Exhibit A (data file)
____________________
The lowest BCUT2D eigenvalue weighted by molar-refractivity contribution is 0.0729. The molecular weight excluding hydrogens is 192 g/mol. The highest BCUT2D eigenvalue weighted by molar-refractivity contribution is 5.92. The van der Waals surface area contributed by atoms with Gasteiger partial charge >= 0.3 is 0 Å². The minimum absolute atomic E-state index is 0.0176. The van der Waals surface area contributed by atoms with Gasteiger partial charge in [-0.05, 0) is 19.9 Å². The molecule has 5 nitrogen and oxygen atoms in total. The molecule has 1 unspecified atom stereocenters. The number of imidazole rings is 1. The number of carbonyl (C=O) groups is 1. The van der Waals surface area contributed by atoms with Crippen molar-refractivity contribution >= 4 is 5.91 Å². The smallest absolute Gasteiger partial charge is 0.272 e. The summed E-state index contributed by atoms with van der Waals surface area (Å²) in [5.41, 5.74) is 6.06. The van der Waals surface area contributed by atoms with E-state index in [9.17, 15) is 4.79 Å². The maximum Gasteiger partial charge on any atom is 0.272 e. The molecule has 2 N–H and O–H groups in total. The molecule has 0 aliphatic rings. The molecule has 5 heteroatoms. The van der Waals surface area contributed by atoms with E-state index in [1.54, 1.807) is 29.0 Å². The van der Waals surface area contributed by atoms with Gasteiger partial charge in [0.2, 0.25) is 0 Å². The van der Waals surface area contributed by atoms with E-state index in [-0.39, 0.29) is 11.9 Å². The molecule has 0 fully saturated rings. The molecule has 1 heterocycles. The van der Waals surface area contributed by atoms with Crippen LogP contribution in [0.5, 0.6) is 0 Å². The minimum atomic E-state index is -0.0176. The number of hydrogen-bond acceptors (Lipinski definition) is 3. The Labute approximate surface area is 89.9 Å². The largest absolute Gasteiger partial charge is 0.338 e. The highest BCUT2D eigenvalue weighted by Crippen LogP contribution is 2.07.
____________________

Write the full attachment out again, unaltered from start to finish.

The lowest BCUT2D eigenvalue weighted by molar-refractivity contribution is 0.0729. The molecular weight excluding hydrogens is 192 g/mol. The highest BCUT2D eigenvalue weighted by molar-refractivity contribution is 5.92. The van der Waals surface area contributed by atoms with Gasteiger partial charge >= 0.3 is 0 Å². The minimum absolute atomic E-state index is 0.0176. The van der Waals surface area contributed by atoms with Gasteiger partial charge in [-0.05, 0) is 19.9 Å². The molecule has 5 nitrogen and oxygen atoms in total. The molecule has 1 unspecified atom stereocenters. The number of imidazole rings is 1. The number of carbonyl (C=O) groups is 1. The van der Waals surface area contributed by atoms with Crippen molar-refractivity contribution >= 4 is 5.91 Å². The smallest absolute Gasteiger partial charge is 0.272 e. The summed E-state index contributed by atoms with van der Waals surface area (Å²) in [5.41, 5.74) is 6.06. The van der Waals surface area contributed by atoms with E-state index in [9.17, 15) is 4.79 Å². The maximum Gasteiger partial charge on any atom is 0.272 e. The molecule has 2 N–H and O–H groups in total. The molecule has 0 aliphatic rings. The molecule has 5 heteroatoms. The van der Waals surface area contributed by atoms with E-state index in [1.54, 1.807) is 29.0 Å². The van der Waals surface area contributed by atoms with Gasteiger partial charge in [0.2, 0.25) is 0 Å². The van der Waals surface area contributed by atoms with E-state index in [-0.39, 0.29) is 11.9 Å². The molecule has 0 fully saturated rings. The molecule has 1 heterocycles. The van der Waals surface area contributed by atoms with Crippen LogP contribution in [0.5, 0.6) is 0 Å². The minimum atomic E-state index is -0.0176. The number of hydrogen-bond acceptors (Lipinski definition) is 3. The Labute approximate surface area is 89.9 Å². The largest absolute Gasteiger partial charge is 0.338 e. The highest BCUT2D eigenvalue weighted by Crippen LogP contribution is 2.07.